In addition to its brakes, clutch and steering, the had servo operation for the doors, door windows, seats and outside rearview mirrors. its other creature comforts, a Blaupunkt Mexico 2000 and its experimental suspension, braking and systems, the car was carrying a lot of high-tech In spite of its aluminum chassis and the C112 rolled out with its weight at a substantial 3,460 58% on its rear wheels.

Setting the well apart from the exotic sports two-seaters of its were its intelligent suspension and systems. Its potential marketplace included some impressive from the Jaguar XJ220 and Diablo to the Bugatti EB110, but of these or others of their ilk to much more than a brute-force approach to the driver/car/road Its computerized systems launched the well and truly into the generation of supercars.

Braking was by an ABS unit, monitoring and automatically any wheel locking under In tandem with the ABS, an control (Anti-Schlupf Regelung) or ASR automatically prevented spinning of driving wheel by applying the on the side of the spinning wheel. At the time, the ASR retarded the ignition and the throttle opening until any had been checked.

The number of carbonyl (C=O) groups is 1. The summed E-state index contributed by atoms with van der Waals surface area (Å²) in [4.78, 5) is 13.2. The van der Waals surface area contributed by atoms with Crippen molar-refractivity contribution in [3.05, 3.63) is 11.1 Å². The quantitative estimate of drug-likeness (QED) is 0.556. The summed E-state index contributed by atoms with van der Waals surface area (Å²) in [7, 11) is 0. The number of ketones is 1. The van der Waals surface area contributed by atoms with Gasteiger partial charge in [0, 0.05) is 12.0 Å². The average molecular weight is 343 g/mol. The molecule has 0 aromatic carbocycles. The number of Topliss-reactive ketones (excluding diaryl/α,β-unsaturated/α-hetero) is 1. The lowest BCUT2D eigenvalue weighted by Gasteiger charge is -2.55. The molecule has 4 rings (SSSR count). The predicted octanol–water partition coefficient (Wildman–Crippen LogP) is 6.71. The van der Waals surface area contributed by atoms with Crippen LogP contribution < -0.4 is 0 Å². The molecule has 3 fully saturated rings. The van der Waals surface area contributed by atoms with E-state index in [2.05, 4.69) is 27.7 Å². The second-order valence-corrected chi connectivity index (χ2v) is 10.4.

In addition to its of braking and drive traction, the fine-tuned its handling by means of a electronic rear-wheel steering called ‘cybernetic’ steering. The links in the five-link rear were replaced by a hydraulic ram at side. Key inputs to the system’s control unit were the g-force sensors and a steering-angle Any fault in the system caused the ram to be as a fail-safe measure.

The cybernetic steering control dynamic conditions and sent to the valves controlling the hydraulic which trimmed the rear-wheel angles to ensure that the followed the driver’s chosen It automatically compensated for irregularities in the surface and even for changes of grip. It also reacted to changes while cornering.